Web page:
Understanding recruiter career trajectories
It’s helpful to understand the context of recruiter career trajectories when interviewing candidates.
Very few people grow up wanting to be recruiters. It’s a field people fall into. There are two main paths.
Many recruiters start off in the agency world. Contingency agencies will hire people with no experience for junior level roles. Initially, they will be compiling lists of candidates or scheduling interviews, and over time they’re given more responsibility. Agencies tend to breed strong sales skills, high pressure and high tactics, experience working with lots of hiring managers, and a focus on the numbers, as they are incentive comped. They don’t stress evaluating candidates well. Agencies are generally sweatshops with poor employee satisfaction, and many agency recruiters are looking to go in-house at a client company.
The other way is for recruiters to come up through a large recruiting org like Google. Largecompanies will also hire people with no experience, often as recruiting coordinators, who can graduate to sourcers and eventually recruiters. It’s common for startups to think “Oh, a recruiter from Google – they must be awesome”. But you should be aware that recruiting at Google is very different from recruiting at a startup. Because their brand is so strong, these tech companies don’t need to hunt very hard or be particularly creative. They are used to enjoying a 50%+ response rate to cold messages. Google and Facebook have some of the best engineers in the world but don’t assume that this applies to their recruiters as well.
Ideally, you’ll hire recruiters from some other startup where they have proven that they can work effectively inside a startup environment. But the market is competitive and that may not be possible. If you’re hiring a recruiter out of an agency, keep in mind you may have to retrain them out of bad habits. If you’re hiring a recruiter out of a big company, look for someone who’s aggressive and scrappy enough to be successful without a big brand behind them. And when recruiters from big companies tell you how many candidates they hired, keep in mind that any recruiter will be able to hire way more engineers per month at Facebook than at your startup.
Where to look for recruiters
Start with job ads. Recruiters live on LinkedIn, so putting up job ads on LinkedIn and putting some advertising budget behind them will get you in front of the right people.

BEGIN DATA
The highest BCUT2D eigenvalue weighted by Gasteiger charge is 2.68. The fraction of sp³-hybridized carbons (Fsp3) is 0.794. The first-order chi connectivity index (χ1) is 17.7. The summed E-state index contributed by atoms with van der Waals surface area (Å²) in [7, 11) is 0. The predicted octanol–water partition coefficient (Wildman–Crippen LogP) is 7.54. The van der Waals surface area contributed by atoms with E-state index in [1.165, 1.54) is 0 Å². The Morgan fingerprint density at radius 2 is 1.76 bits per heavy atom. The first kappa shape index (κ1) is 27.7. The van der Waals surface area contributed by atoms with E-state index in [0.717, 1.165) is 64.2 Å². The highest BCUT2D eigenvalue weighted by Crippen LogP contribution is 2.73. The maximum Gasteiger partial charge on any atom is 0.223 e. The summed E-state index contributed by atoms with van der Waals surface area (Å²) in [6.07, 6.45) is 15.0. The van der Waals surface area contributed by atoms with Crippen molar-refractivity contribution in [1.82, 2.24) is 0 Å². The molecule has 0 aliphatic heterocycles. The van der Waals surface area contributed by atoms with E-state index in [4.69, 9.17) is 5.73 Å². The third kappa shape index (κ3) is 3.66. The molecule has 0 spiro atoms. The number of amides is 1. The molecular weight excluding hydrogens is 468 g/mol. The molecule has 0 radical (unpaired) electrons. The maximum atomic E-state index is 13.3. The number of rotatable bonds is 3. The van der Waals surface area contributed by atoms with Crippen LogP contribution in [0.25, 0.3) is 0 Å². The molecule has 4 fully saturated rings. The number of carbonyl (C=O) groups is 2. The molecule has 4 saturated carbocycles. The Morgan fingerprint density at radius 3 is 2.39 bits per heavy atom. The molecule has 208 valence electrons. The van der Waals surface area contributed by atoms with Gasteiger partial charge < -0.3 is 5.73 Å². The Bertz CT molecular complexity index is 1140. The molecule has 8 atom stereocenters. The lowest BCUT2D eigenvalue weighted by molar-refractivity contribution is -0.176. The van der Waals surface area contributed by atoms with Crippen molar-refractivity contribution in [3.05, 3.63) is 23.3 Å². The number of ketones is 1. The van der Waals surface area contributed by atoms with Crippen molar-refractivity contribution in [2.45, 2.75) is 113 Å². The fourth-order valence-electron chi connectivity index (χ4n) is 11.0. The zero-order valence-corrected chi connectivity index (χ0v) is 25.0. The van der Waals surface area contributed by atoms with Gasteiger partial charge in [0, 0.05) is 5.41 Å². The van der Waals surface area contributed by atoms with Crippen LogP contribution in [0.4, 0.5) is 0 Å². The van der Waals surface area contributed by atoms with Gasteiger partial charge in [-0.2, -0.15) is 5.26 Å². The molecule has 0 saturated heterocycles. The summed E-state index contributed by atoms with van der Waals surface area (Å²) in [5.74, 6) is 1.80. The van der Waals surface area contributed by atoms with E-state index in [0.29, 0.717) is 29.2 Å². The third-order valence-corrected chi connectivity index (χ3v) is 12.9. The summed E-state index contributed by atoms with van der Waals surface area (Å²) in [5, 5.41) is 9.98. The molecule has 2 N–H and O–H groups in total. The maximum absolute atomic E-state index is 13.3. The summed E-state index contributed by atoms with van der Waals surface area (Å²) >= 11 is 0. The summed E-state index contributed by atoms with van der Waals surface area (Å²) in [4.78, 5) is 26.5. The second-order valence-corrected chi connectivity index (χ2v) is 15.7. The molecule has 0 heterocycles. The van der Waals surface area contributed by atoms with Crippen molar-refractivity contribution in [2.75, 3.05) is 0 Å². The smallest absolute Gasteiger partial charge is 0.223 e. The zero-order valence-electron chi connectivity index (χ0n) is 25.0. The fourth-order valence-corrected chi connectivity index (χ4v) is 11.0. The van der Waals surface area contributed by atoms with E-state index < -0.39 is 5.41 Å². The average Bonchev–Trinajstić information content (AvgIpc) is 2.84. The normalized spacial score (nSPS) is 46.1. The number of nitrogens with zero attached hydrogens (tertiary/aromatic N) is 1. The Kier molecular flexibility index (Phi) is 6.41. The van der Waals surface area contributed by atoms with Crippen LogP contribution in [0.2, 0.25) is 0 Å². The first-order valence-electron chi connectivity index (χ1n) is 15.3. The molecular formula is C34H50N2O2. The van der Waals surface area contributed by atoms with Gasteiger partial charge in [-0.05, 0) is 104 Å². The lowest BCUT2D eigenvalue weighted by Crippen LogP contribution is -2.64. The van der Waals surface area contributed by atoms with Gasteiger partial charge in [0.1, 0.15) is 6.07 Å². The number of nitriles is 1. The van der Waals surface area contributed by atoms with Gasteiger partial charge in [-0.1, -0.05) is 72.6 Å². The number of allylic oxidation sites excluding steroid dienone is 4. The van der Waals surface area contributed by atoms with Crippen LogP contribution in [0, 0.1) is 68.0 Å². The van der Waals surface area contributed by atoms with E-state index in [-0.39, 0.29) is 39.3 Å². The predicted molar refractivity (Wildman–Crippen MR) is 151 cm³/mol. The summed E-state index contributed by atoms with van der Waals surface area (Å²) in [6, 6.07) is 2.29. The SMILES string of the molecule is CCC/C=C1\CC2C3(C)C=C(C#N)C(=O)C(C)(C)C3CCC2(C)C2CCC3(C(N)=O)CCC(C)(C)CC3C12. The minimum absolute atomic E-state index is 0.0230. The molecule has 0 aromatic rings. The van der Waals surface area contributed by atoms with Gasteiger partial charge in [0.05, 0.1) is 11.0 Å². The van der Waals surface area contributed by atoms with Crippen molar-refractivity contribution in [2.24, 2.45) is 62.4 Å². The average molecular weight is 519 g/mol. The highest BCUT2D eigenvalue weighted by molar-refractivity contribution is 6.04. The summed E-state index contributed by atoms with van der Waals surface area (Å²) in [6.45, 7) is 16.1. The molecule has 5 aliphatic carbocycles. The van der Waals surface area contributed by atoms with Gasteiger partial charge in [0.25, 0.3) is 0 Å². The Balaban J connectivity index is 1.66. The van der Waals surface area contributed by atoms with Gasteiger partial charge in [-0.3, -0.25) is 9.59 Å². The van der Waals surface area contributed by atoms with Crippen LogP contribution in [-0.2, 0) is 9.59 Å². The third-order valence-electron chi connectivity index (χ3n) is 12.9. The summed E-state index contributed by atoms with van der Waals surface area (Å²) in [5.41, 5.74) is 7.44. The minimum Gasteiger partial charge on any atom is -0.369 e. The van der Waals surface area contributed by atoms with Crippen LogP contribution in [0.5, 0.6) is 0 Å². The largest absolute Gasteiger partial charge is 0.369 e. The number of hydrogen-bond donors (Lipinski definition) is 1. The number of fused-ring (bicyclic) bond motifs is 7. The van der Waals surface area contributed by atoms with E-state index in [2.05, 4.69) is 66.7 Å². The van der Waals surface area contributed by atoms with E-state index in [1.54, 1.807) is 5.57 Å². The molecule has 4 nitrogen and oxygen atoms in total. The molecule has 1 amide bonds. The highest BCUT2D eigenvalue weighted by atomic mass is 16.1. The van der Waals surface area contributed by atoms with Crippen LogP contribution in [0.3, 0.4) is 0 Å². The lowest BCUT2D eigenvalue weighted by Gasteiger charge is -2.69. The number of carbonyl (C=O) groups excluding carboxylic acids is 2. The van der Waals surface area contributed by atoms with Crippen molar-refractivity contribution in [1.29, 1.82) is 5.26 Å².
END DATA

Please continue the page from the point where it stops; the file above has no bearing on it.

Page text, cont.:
A more creative approach is to “recruit your recruiters”. All the engineers in your company are probably getting daily unsolicited emails and inmails from recruiters. Give everyone a template response to write back along the lines of “I’m not looking now, but by the way we are hiring recruiters and you should apply”. I’ve actually hired people this way.
If you’re working with contingency recruiters now, invite them to come interview for an in-house role (if you like them). Or ask them if they know someone who is looking to go in-house. Recruiters do tend to know each other.
There are recruiting bootcamps these days much like engineering bootcamps that you can hire students from. A couple are http://www.geekology.biz/ and http://recruitingtoolbox.com/
If you want to hire someone more junior, here is a good post about what to look for.
How to interview recruiters
My overall approach to interviewing recruiters is unusual: I treat them just like engineer interviews.
When you interview engineers, you do a practical, hands-on interview where you force them to demonstrate technical skill. For some reason, no one does this with recruiters – they just ask some questions about work history and trust they know what they are doing.
I have no idea how to do that effectively, so instead I sit with recruiter candidates and force them to basically do recruiting for an hour with me watching. These are the specific tasks I’ll take them through.
1) I’ll show them three resumes of engineers who recently applied to work here. I’ll ask them: what do you like on these resumes and why? What don’t you like? How would you rate these resumes (1-10) for general engineering promise and what forms the basis of your rating? I’ll force them to walk me line by line through the resume, and tell me how they interpret each line.